In 1978, artist Zofia Rydet set out on a mission she knew was impossible: she wanted to photograph every house in her native country of Poland. At the time, Poland’s population was 34.97 million, and Rydet was already 67 years old, so she was sure to work quickly and obsessively. “I need to take photos immediately — it’s like an addiction, like vodka for an alcoholic,” Rydet once said. Her method for accessing private homes was simple: “I knock on the door, I say ‘hello’ and I shake hands.” By the time of her death in 1997, Rydet had knocked on at least 20,000 doors, and the resulting photographs created a comprehensive portrait of Eastern European domestic life that she called “Sociological Record.”
Zofia Rydet: Record, 1978–1990, now on view at the Museum of Modern Art in Warsaw, is the largest exhibit ever of Rydet’s images from this sprawling project. Many of these photographs have never been seen before, as Rydet didn’t get a chance to develop all her negatives into prints before her death. For 30 years, while traveling through 100 Polish villages and towns in the regions of Podhale, Upper Silesia, and the Suwałki area, Rydet used the same compositional scheme: she photographed each house’s hosts with a wide-angle lens and a bright flash that highlighted the details of the interiors.
These idiosyncratic details were what interested Rydet most. Her work stemmed from a deep curiosity about human individuality — what’s universally human versus what makes people unique — and she believed the objects and images in private spaces “revealed people’s psychology.” The project began when she visited a car manufacturing plant in Jelcz with friends and saw a hall transformed into office cubicles. She was fascinated by how people had personalized their cubicles. “Although they were identical, they differed a great deal, because the people working there decorated them with what they liked to look at,” Rydet said in a 1990 interview, well worth reading in its entirety, about “Sociological Record.” “The things I saw! Beautiful girls and holy icons. Jazz stars and photos of children. Hunting trophies and rosaries. Each person marked his space with his personality. And that’s how it began.” Each photograph explored how the house reflects the greater society and culture in which it’s situated, and how despite that, “there are no two similar people or two similar houses,” as Rydet used to say.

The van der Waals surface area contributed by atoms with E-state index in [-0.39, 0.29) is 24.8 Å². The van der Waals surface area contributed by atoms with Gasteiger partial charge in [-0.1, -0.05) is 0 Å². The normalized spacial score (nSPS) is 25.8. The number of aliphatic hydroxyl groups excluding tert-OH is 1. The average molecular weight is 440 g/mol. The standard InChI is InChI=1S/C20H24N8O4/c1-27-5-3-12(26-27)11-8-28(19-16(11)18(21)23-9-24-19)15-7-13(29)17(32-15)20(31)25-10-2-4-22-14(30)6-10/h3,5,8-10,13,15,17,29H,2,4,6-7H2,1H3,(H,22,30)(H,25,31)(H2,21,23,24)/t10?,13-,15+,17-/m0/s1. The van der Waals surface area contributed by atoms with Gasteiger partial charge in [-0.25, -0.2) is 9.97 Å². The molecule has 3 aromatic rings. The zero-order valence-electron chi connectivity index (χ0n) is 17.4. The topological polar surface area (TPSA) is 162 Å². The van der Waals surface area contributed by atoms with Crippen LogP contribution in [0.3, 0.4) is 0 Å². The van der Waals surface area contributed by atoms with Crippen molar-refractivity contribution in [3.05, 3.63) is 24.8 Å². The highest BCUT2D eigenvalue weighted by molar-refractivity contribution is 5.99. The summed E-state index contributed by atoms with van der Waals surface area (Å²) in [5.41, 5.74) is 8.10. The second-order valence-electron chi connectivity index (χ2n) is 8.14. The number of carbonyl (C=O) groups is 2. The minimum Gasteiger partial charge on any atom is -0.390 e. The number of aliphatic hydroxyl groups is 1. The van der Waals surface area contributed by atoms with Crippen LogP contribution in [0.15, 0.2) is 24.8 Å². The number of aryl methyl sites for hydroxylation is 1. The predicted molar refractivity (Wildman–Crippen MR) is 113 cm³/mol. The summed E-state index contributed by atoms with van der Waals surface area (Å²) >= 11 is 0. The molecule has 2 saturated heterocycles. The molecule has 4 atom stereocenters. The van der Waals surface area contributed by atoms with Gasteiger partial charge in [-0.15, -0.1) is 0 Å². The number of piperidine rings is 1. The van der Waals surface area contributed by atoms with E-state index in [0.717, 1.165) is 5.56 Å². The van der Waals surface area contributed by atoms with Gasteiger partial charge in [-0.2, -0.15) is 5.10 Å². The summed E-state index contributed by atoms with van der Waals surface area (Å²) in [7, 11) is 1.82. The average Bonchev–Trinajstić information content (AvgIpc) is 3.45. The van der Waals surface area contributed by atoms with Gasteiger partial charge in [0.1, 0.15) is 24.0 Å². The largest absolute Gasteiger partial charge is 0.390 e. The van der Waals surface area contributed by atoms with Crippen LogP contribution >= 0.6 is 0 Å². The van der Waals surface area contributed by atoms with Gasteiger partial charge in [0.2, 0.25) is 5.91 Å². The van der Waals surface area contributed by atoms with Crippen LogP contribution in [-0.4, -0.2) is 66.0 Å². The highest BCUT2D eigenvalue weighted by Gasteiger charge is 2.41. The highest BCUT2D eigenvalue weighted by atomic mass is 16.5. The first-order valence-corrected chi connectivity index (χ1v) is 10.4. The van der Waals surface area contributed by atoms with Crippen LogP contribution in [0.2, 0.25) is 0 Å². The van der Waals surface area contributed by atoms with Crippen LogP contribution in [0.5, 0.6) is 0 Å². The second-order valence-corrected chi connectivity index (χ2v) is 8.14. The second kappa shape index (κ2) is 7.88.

Rydet’s photographs are full of mystery, and, without text accompanying them, they raise more questions about their subjects than they answer. Why is that couple posing with a three-foot-tall, blond doll as if it were their child? Is the glamorous woman in that portrait on the wall a painting of that old lady when she was young? What’s with those alien-looking sheep in that picture hanging behind that guy with the dog?
The photos also convey Rydet’s compassion for her subjects — how she used photography as a vehicle for human connection. “I know that some people think I am delusional or conniving when I tell these people that they are beautiful,” Rydet said. “But I really do see something interesting and beautiful in everyone, I am charmed by something in each individual that is worth salvaging — particularly those wonderful human tales that I hear during those visits. Every person is a separate story; some are fascinating, some instructive, sometimes they are deeply touching.”
The outsized project was also about the preservation of a country’s collective memory. Rydet was explicit about how she used photography in an attempt to outlast death. “I have never been bored, but the closer I get to my own death, the more I would like to overcome it, to be constantly photographing,” Rydet said. “I would like to salvage and be able to hold onto so many interesting moments and faces. A day when I don’t photograph seems wasted to me …. Photography gives me the chance to stop time and overcome the specter of death. The simplest, most ordinary documentary picture becomes a great truth about human fate, and this is my constant struggle with death, with the passing of time.” The fact that we’re still poring over Rydet’s pictures 20 years after her death suggests her attempt to freeze time is working better than most.
Zofia Rydet. Record, 1978–1990 continues at the Museum of Modern Art in Warsaw (Emilii Plater 51, 01–001 Warszawa, Poland) through January 10, 2016.
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